So for the brakes:

  • There a 3 signs that shows that your brake pads are worn and these are hearing a gritty grinding sound, disappearance of grooves within the pad, or sticky feeling when brake is pressed.
  • Avoid touching the brake pads with your fingertips as the oil dropping from your skin can reduce its braking impact.
  • Always work on one brake per time so that you will always have an intact one to reference.
  • If you’ve been utilizing bolt-on brake pads and have decided to change them, you can best do so by switching to the cartridge style brands. When next your bike requires pads replacement, just slip them within the holder, and no alignment necessary.
  • Once you have removed a disc-brake wheel from its frame – make sure you don’t squeeze the brake lever as this can trigger the brake pads to compress together and then straightening them out is no easy task.

Utilize sandpaper when abrading glazed brake pads.

Practicing good bike hygiene

  • Learn to wipe off dust seals from suspension mechanisms after every ride.
  • Funny enough, cleaning your bike with a high pressure hose could bring in undesirable grit and dirt, while blowing out much required grease and lube. Rather utilize a bucket of water and a sponge when doing this.
  • When trying to remove black grime on your rims, utilize rubbing alcohol.
  • And never be scared of scrubbing your bar tape. Supposing it’s wrapped correctly, it can help handle the elbow grease.

Hope you were able to find some value in this.  Go ahead and check out my bike buying guide if you’re feeling a little bit gray.

10 Basic Bike Maintenance Tips for Everyone

bike maintenance

This article is written for bike owners, bike lovers, bike fans and bike riders who are beginners as well as pros. The following are simple yet very essential Bike Maintenance Tips to help keep your bike working at peak performance at all times.

So let’s get started:

  1. Whenever you find your bike threaded, simply get a lubricant and grease it.
  2. Ensure that your bike is always clean and lubricated – as failure to ensure this, will make your bike hard to adjust where necessary.
  3. Learn how to change flats as there should be no excuses for this.
  4. Get the Nylon tire levers as these are much more superior to metal ones.
  5. When disassembling any part of your bike, learn to keep track of the order in which you do this with the parts. This will help to make things easier when putting all back together.
  6. Endeavor to check your bike’s tire pressure before embarking on any ride, particularly if you run tubeless.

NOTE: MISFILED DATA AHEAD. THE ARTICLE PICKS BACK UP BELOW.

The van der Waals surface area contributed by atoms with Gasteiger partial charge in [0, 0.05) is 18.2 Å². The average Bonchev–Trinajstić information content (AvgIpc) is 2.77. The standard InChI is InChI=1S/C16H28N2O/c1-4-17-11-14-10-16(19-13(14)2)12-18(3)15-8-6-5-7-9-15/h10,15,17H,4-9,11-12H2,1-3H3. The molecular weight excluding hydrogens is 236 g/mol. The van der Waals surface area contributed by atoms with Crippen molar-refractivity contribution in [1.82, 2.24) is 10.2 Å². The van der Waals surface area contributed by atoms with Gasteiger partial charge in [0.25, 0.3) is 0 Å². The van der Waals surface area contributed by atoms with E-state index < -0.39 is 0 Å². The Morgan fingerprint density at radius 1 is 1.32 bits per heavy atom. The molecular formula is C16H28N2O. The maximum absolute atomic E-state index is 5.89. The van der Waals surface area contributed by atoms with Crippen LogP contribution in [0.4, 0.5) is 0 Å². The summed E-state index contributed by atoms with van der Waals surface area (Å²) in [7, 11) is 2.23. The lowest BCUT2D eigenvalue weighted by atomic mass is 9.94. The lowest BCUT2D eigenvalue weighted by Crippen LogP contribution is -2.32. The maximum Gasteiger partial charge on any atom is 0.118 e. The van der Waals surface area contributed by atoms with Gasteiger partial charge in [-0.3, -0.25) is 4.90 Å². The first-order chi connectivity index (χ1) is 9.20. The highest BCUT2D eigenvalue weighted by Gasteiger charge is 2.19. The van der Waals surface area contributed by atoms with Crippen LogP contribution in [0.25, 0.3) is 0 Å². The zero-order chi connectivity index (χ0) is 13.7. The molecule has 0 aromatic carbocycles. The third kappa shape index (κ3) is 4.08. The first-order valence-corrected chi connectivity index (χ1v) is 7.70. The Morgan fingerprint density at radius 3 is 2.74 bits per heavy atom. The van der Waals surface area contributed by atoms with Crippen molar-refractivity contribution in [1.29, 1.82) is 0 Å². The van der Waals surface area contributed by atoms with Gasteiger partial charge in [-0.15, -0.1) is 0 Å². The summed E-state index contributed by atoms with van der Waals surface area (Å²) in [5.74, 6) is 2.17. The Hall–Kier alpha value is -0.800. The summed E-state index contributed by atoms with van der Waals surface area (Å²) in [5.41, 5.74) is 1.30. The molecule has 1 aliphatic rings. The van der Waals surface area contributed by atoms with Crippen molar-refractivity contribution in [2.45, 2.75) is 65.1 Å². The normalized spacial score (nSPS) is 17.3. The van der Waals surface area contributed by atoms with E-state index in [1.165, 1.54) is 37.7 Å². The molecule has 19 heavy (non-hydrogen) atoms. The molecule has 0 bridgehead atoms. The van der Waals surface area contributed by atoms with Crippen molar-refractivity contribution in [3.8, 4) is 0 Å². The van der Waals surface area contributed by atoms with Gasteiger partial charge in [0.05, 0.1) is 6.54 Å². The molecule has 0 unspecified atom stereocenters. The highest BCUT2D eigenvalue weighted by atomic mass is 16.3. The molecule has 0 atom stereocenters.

7. Don’t ever ignore these 3 essential tools as they must always be with you on every trip: a pump, a patch kit and a multi-tool with a chain breaker.
  8. When your bike makes a strange sound or noise, don’t ignore it as it is actually telling you something is wrong and needs fixing.
  9. When your bike crank is loose on the spindle, you should learn to remove the crank bolts, grease the threads, and then re-mount it again. Make sure to tighten parts very well utilizing a torque wrench.
  10. And never be a do it all hero. Whether it’s because of lack of skill or experience, or not having the right gears for bike troubleshooting or repairs, own up to the fact that you are not capable of doing it all. You have to take some of your issues to a professional i.e. your trusted bike mechanic.

Hope you all found this helpful.  Talk to you soon!

Simple Tips for Finding the Right Size for a Bike

When shopping for a bike, it is very essential to understand issues regarding size and measurements. Funny enough a lot of folks don’t pay very close attention to this because it just seems boring, looking at all those charts and numbers.
When shopping offline at a local store, you may be exempted from checking up on this since you can easily test drive and see finding the right bikewhich fits you appropriately, but when shopping online for a bike – it becomes essential to spy into those charts so that at the end of a deal, you receive the perfect bike size delivery.
So whether you are shopping for comfort bikes or some non-sporty types, below are basic details on how to find the correct size bike for you, be it a mountain bike, a cruiser, or a road bike, amongst others.

1. Find Your Measurements
You can figure out the right size for you by measuring the following:
Measure right from your crotch, where the saddle is situated down to your foot
Measure your very own torso length that’s right from your crotch to your sternum. This is actually the V-shaped curve underneath your neck.  Measure arm length right from the end of your collarbone to the center of your clenched fist.

2. Know the Simple Formulas
Your inseam is generally the most addressed one. Typically bike size charts tend to note the stand over height formula and this actually is your inseam adding extra 1-2 inches for comfy clearance of the upper tube. Some school of thought say that road bikes need 1 to 2 inches clearance while those of mountain or commuter bikes require 2 to 4 inches. However, if you are utilizing a bike with a step-thru frame, such measurement of reference wouldn’t hold waters since the top tube is lowered.
To figure out your perfect top tube length, simply put together your torso length and arm length, then split that by 2, and deduct this will reveal to you what the perfect distance would be between your seat and handlebars in inches.

3. Look Through A Few Size Charts Online

4. Trial and Error
In the long run, discovering a well-fitting bike is like finding a suitable garment, and giving it a try will really tell how well it fits. Bike sizing is more or less like an art and not some science. Figuring out some simple arithmetic and having a few statistics for reference will surely help get you in the right track and it will even permit you to rule out recognizable ‘too big’ or ‘too small’ bikes when buying online, however nothing will really ascertain that a bike is the ideal one for you until you take it for a ride.

Find this helpful?  Leave a comment below and let me know what ya think!

And don’t check out my latest post on bike maintenance.